#9 Novartis have launched Zometa and Afinitor since Gleevec and have others in the cancer pipeline too. These results are very disappointing indeed :(

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13. sgcox on March 29, 2010 11:46 AM writes...

#12 yes, it is certainly better then most of the others, but both examples are hardly breakthrough innovations: Zolendronate is bisphosphonate (discovered in 19th cntuary) and itself was known since earlier 90, Everolimus is a small modification of rapamycin - known since 1975.
Granted, Novartis made Nilotinib - but again is a imatinib follow-up.

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14. alig on March 29, 2010 11:59 AM writes...

Bear Stearns published a report in 2008 that showed internal Big Pharma Phase 3 success rates were close to 90% whereas in-licensed (post-phase 2) programs had only a 50% phase 3 success rate.

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15. RTW on March 29, 2010 12:01 PM writes...

I knew this as DMXAA. It was probably at the time we continued to still have a strong collaboration with Professors Baguley and Denny prior to the Pfizer take over of WL/PD. This is just one of many compounds investigated by these two oncology researchers at the University of Auckland/The New Zeland Cancer Society. They have a very good research group there that does drug discovery, preclinical and I also beleive clinical oncology research. We worked closely with them on several projects. I was pretty unhappy when Pfizer decided not to renew the collboration agreement after the takeover. They where a great group of people to work with!

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16. Hap on March 29, 2010 1:20 PM writes...

#14: Is there something in Bear Stearns's analysis that is consistent with Morgan Stanley's analysis? If the dependence of research failure rates on research source is so strong, then how did MS come up with the idea that research should be outsourced, rapidly? If the gap were narrower, MTK's analysis would be a likely cause for MS's analysis, but with that large a gap (and the back-loading of costs in clinical trials), the two pieces of research don't appear consistent.

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17. MTK on March 29, 2010 1:54 PM writes...


That Bear Stearns study number you cited are not an indictment on in-licensing, but rather more indicative on how difficult it is to have a coherent clinical plan.

If you look at the numbers, the overall failure rate of in-house compounds is worse than in-licensed compounds. In-licensed ones, especially those brought in late, have a high failure rate in Phase III. A clinical development plan is really tough.

Phase III plans need to answer specific questions in specific numbers in order to get approval with the desired labeling. Phase II studies need to answer those same questions, or surrogates, in sufficient numbers to justify the risk of going ahead with Phase III. When you have a change in ownership during or after Phase II, there's bound to be some level of disconnect resulting in a disjointed clinical plan and therefore a greater risk of failure.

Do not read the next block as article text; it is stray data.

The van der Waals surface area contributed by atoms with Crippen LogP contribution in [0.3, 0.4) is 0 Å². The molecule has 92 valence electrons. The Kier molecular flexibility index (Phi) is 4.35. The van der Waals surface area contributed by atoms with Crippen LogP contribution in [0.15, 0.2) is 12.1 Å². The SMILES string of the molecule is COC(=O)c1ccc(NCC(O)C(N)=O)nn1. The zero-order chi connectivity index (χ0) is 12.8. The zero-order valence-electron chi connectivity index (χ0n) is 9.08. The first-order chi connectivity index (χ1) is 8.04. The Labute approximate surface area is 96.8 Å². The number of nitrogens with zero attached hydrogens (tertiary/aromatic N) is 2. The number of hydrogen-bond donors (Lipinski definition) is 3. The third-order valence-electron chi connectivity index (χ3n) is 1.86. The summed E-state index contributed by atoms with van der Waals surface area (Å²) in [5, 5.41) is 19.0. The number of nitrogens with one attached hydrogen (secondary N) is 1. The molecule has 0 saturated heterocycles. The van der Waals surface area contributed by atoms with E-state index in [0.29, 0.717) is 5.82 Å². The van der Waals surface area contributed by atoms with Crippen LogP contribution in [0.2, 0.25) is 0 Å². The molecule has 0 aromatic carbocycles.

There's a reason why few small companies develop drugs themselves. Besides the expense, clinical trials and clinical programs are very difficult and require a huge amount of expertise and skill to design, execute, interpret, and report.

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18. Anonymous on March 29, 2010 2:47 PM writes...

"When you have a change in ownership during or after Phase II, there's bound to be some level of disconnect"

The disconnect being that a biotech Phase II is designed to relieve senior pharma execs of their money whereas all Phase III programmes have to be aimed at a meaningful effect in the marketplace.

I doubt very much whether the failure is ever due to a disjointed clinical plan. More often I think it's due to the inability to hide the warts once you get into Phase III.

But let's get real here - anytime anyone analyses a process and tells you that something is twice as good as what you are doing (in this case in-licensing vs internal R&D) I guarantee they are talking bulls**t. Tell me ten percent and I might believe you. But the headlong dash by the herd down this path will necessarily alter the market - simple supply and demand. Plenty of opportunity then to sell more rubbish to the gullible until the money really runs out.

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19. CMCguy on March 29, 2010 3:23 PM writes...

#4 & #5 while I am sure every Clinician would love to get all the answers in Phase II it is a difficult and rare task to even get that far. Phase IIs are building on Safety info from Phase I and while indeed design and expectation is this will guide what to do in Phase III there is often many consideration that complicate matters. Confounding factors makes medchem look trivial by comparison so would you argue that supporting R&D deceives investors when discovery can not just create the right drug from the beginning?

All Phase IIIs are disappointments, not only for companies involved but think about the patients. The info may be somewhere but I did not see what the endpoints that were missed are. Because this is an add on treatment my assumption is that had to run as superior to current regime and may well have shown promise in Phase II but in Phase III the statistics did not hold up (meaning it could be working just not to the extent needed to gain approval by the predefined criteria). Oncology sometimes benefits from better translations but can suffer for greater disease diversity. NSCLC is notoriously difficult, but has great potential market, so is best not to generalize but often in such failures there are a few minor variations that could have occurred to have made pathway to success more favorable. Problem is one does not realize them at the time and usually a few years later in retrospect that positive and negative decisions become evident.